I haven’t had a guest post in a long time but when friend, fellow-journalist and kindred spirit Cosmo Brockway suggested he write about a talented friend of his silversmith Hal Messel for the site – i knew he has an eye for the beautiful and the soulful like myself so of course agreed. Over to Cosmo and his lyrical intonations (scroll to the end of the post to learn more about India-loving Cosmo). You can also see more of Hal’s incredible live-work space in the Cotswolds at Architectural Digest.
Silver has been coveted, adored and mined since the mists of time, woven into mythology, fuelling empires and inspiring exquisite creations to adorn temples and bodies alike. While not as rare as gold, this versatile mineral has carved a rich seam through 3,000 years of human civilisation.
Ancient Egyptians cast their god’s bones in pure silver, Anglo-Saxons traded in ‘sterling’ (hence our modern currency name) and the medieval wealthy tried in vain to keep the bubonic plague away by eating off silver dishes, from which comes the saying ‘born with a silver spoon…’.
Contemporary silver designers across the globe are reaching ever more ambitious and imaginative heights, often re-casting everyday objects and period concepts in fresh and exciting forms. We love the Bali workshops of New York jeweller John Hardy, where artisans under Creative Director Hollie Bonneville Barden fashion ravishing (and ethical) creations loved in Manhattan and Palm Beach. Elsewhere, Lahore’s pioneering Zohra Rahman set London Fashion Week alight with deft translations of the utilitarian (think paper clips worked in solid silver) into desirable accessories and objet.
Closer to home, Cotswolds-based silversmith Hal Messel is gaining recognition for his striking craftsmanship inspired by the Huguenot silver masters of the 17th and 18th century, with a modern, whimsical touch. His exhibition earlier this year for Craft Week at Pimlico Road’s Colefax & Fowler showroom garnered praise aplenty from press and collectors alike. We met Hal, who works from his glorious converted honey-coloured chapel, surrounded by tools of his trade and relics of the Messel family’s artistic legacy, to hear about his passion for working with the precious metal.
I believe silver is a really exciting material. It was after all created in the last second of a particularly large supernova occurrence.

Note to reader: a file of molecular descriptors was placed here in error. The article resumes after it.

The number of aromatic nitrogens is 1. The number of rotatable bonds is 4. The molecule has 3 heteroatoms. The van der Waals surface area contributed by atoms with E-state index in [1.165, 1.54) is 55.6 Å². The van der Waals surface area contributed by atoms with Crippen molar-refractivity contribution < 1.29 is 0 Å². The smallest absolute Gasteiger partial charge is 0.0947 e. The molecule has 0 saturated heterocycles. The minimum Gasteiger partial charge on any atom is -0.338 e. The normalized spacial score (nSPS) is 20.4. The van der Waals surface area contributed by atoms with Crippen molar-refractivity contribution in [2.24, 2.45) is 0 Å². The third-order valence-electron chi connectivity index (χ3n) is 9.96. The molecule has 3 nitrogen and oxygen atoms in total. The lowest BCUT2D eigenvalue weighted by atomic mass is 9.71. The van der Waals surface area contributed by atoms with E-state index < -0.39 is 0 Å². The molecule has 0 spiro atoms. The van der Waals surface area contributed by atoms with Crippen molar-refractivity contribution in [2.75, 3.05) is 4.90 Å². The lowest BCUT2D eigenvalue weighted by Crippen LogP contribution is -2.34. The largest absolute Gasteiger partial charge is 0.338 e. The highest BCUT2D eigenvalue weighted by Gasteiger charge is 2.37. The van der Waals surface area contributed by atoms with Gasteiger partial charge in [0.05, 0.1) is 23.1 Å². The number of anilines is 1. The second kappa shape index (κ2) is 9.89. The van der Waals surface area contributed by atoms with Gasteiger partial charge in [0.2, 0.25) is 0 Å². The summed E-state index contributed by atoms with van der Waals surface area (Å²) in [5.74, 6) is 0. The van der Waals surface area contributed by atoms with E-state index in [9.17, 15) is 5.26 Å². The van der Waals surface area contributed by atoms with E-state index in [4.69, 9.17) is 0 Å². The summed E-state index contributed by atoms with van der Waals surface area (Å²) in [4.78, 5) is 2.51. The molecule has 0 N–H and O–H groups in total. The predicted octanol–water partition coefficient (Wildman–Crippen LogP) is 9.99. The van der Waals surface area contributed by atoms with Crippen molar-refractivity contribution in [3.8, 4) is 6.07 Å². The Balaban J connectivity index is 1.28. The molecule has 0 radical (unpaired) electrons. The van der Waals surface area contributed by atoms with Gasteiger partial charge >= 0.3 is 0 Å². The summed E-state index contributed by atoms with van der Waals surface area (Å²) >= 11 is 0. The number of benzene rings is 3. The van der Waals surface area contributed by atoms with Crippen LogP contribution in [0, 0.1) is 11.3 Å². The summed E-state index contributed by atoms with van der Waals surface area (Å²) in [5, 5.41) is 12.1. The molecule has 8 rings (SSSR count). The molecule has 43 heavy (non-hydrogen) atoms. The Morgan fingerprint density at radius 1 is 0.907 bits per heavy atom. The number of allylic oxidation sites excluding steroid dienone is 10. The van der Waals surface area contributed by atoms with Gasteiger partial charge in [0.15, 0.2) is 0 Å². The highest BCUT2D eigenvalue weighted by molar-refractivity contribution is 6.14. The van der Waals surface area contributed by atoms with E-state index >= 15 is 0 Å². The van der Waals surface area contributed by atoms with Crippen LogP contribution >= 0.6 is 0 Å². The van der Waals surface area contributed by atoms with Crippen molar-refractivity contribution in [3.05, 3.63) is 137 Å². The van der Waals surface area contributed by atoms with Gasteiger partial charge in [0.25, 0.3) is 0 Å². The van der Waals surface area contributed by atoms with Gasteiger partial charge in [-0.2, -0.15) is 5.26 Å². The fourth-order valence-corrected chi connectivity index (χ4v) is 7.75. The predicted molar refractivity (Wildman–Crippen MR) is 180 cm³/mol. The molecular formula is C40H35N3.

We are great admirers of your work….With your father being a furniture designer, was your upbringing immersed in craft and artistry?
Thank you, I am so pleased that you like my work. I am very fortunate to have parents who not only are involved in the arts but also are immensely supportive. Thomas, my father, showed me how to design and how to use different materials and get the best from them. My mother, Pepe, is a painter who studied at the Royal Academy. She really taught me how to use my eyes, truly understanding what I am looking at. When I was growing up we were always designing together as a family, whether it was creating shell and coral adorned mirrors, Venetian masks or painting. When I was eight my dad and I designed and commissioned a watch as a birthday gift for Mum. It had a scallop shell which one opened to reveal a mother of pearl watch face, crabs supported the shell on either side with little rubies set in the eyes.
Apart from your father, is there a family connection that helped inspire you to go into the world of design?
My great uncle (the famed set designer) Oliver Messel has been an ever-present source of inspiration. Even though I never met him, I often stop and wonder while designing a piece, what he would have done and what he would think. His innate sense of romance, whimsy and charm is something I try to bring through into my own work.
When I was growing up we were always designing together as a family, whether it was creating shell and coral adorned mirrors, Venetian masks or painting.
How did your interest/love affair in silverwork begin? Did you apprentice with anyone after studying?
Having left City and Guilds art school I rented a painting studio in Bristol. I saw a weekend silversmithing class advertised and was immediately intrigued. The capabilities of silver fascinated me, I enrolled on a tuition with Steve Wager, an Asprey silversmith of 25 years. Following this, after about a year of almost harassing the celebrated Jocelyn Burton, she gave me a trial month. We got on so well that the month turned into an apprenticeship. It was during both these roles that I learned now invaluable skills of the trade.
When I was eight my dad and I designed and commissioned a watch as a birthday gift for Mum. It had a scallop shell which one opened to reveal a mother of pearl watch face, crabs supported the shell on either side with little rubies set in the eyes.